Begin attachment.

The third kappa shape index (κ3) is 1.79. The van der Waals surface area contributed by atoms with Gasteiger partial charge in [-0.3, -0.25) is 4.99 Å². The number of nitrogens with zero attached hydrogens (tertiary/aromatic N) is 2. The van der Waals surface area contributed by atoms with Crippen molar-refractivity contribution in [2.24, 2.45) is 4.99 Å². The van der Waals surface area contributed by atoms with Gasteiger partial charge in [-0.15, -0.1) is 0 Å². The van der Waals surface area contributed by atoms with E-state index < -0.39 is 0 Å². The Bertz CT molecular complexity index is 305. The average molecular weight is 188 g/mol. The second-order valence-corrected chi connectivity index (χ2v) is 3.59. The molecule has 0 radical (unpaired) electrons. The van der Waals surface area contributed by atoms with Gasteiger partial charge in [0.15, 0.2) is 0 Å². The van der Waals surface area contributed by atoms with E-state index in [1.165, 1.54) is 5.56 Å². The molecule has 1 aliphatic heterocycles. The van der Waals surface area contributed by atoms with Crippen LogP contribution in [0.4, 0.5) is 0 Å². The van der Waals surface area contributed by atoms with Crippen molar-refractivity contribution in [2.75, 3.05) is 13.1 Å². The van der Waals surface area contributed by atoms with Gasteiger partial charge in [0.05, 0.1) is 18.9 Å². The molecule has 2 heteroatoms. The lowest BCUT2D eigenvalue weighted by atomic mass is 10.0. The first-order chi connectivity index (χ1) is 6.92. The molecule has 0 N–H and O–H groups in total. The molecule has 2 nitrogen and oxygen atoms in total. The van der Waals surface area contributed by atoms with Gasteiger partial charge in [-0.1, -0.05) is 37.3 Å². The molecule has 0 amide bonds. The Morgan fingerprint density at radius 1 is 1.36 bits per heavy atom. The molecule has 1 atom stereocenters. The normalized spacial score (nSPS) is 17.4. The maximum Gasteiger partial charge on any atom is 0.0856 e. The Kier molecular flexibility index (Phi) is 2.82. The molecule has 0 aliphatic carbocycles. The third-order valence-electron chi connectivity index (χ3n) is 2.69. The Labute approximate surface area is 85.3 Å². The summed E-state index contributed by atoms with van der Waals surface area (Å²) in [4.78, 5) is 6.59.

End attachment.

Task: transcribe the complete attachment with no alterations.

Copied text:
The third kappa shape index (κ3) is 1.79. The van der Waals surface area contributed by atoms with Gasteiger partial charge in [-0.3, -0.25) is 4.99 Å². The number of nitrogens with zero attached hydrogens (tertiary/aromatic N) is 2. The van der Waals surface area contributed by atoms with Crippen molar-refractivity contribution in [2.24, 2.45) is 4.99 Å². The van der Waals surface area contributed by atoms with Gasteiger partial charge in [-0.15, -0.1) is 0 Å². The van der Waals surface area contributed by atoms with E-state index < -0.39 is 0 Å². The Bertz CT molecular complexity index is 305. The average molecular weight is 188 g/mol. The second-order valence-corrected chi connectivity index (χ2v) is 3.59. The molecule has 0 radical (unpaired) electrons. The van der Waals surface area contributed by atoms with Gasteiger partial charge in [0.15, 0.2) is 0 Å². The van der Waals surface area contributed by atoms with E-state index in [1.165, 1.54) is 5.56 Å². The molecule has 1 aliphatic heterocycles. The van der Waals surface area contributed by atoms with Crippen LogP contribution in [0.4, 0.5) is 0 Å². The van der Waals surface area contributed by atoms with Crippen molar-refractivity contribution in [2.75, 3.05) is 13.1 Å². The van der Waals surface area contributed by atoms with Gasteiger partial charge in [0.05, 0.1) is 18.9 Å². The molecule has 2 heteroatoms. The lowest BCUT2D eigenvalue weighted by atomic mass is 10.0. The first-order chi connectivity index (χ1) is 6.92. The molecule has 0 N–H and O–H groups in total. The molecule has 2 nitrogen and oxygen atoms in total. The van der Waals surface area contributed by atoms with Gasteiger partial charge in [-0.1, -0.05) is 37.3 Å². The molecule has 0 amide bonds. The Morgan fingerprint density at radius 1 is 1.36 bits per heavy atom. The molecule has 1 atom stereocenters. The normalized spacial score (nSPS) is 17.4. The maximum Gasteiger partial charge on any atom is 0.0856 e. The Kier molecular flexibility index (Phi) is 2.82. The molecule has 0 aliphatic carbocycles. The third-order valence-electron chi connectivity index (χ3n) is 2.69. The Labute approximate surface area is 85.3 Å². The summed E-state index contributed by atoms with van der Waals surface area (Å²) in [4.78, 5) is 6.59.